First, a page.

In our experience, most evaluation users are quick to elicit evaluation questions, but they find it more difficult to step back and explore the underlying uses or purposes. The latter are important as a means of mapping how an evaluation will be utilized, rather than having a report sit on a shelf collecting dust. We find that it is also important to link the evaluation uses to the key evaluation questions. A good key evaluation question is clear, linked to the evaluation uses, and based upon this clarity one can easily determine the type of data collection tools and evidence needed.
In tandem with the Utilization-focused Evaluation steps, we begin asking questions about the project’s existing communication practices. Most projects have a communication way of doing things, even though it may be neither explicit nor strategic; yet it is often based on experience and some intuition. We ask about overall communication purposes, and we help the team identify them. The following purposes are common:
- Communication for networking
- Communication for active-listening and engagement
- Communication for knowledge sharing for a community or practice
- Communication for public relations, for visibility
- Communication for dissemination of findings and lessons learned
- Communication for advocacy
- Communication for policy influence.
Differentiating the purposes and the audiences is helpful, as a means of setting priorities. We encourage the partners to do some ‘audience research’ to confirm each audience preference such as for media channels, methods, timing, etc. For each communication purpose, we explore the best combination and recommend testing of materials and methods. We also remind our partners that often the most effective communication is difficult to plan, but being ready to respond to windows of opportunity is possible and desirable, especially in the policy-making arena.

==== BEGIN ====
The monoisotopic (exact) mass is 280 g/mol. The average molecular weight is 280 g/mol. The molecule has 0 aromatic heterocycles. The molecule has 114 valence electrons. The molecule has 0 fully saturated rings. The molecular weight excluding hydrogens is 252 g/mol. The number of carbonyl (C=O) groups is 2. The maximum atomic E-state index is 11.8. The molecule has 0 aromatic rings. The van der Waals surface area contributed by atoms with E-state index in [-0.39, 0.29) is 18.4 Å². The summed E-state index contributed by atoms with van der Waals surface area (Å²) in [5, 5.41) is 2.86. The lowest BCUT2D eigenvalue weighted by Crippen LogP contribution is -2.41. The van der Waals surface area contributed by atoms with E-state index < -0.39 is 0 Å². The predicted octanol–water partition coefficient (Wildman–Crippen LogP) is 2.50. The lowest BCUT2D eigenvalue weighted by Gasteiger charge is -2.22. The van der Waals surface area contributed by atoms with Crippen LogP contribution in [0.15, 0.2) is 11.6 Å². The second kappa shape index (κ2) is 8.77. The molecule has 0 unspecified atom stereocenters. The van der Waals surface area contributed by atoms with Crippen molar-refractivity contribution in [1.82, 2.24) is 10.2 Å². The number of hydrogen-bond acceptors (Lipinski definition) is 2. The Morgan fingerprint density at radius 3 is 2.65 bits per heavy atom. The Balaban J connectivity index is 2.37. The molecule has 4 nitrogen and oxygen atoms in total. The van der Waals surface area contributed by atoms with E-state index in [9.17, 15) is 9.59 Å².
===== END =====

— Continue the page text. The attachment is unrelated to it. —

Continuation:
Often, we witness how a hybrid effect begins to unfold. The partner realizes that an evaluation use could focus on the effectiveness of their communication strategy. Conversely, they realize that evaluation findings can often feed into and strengthen a communication strategy. However, most important, is that the process of clarification creates a space for organizational reflection and adaptation. The process begins as a planning process and creates the conditions for adaptive management. This result, in a nutshell, is the benefit we flagged earlier.
These concepts and processes can be useful to practitioners, facilitators, and researchers. Our website (https://evaluationandcommunicationinpractice.net/) contains multiple tools and case studies. We are keen to hear about comparable practices and experiences that others may wish to share.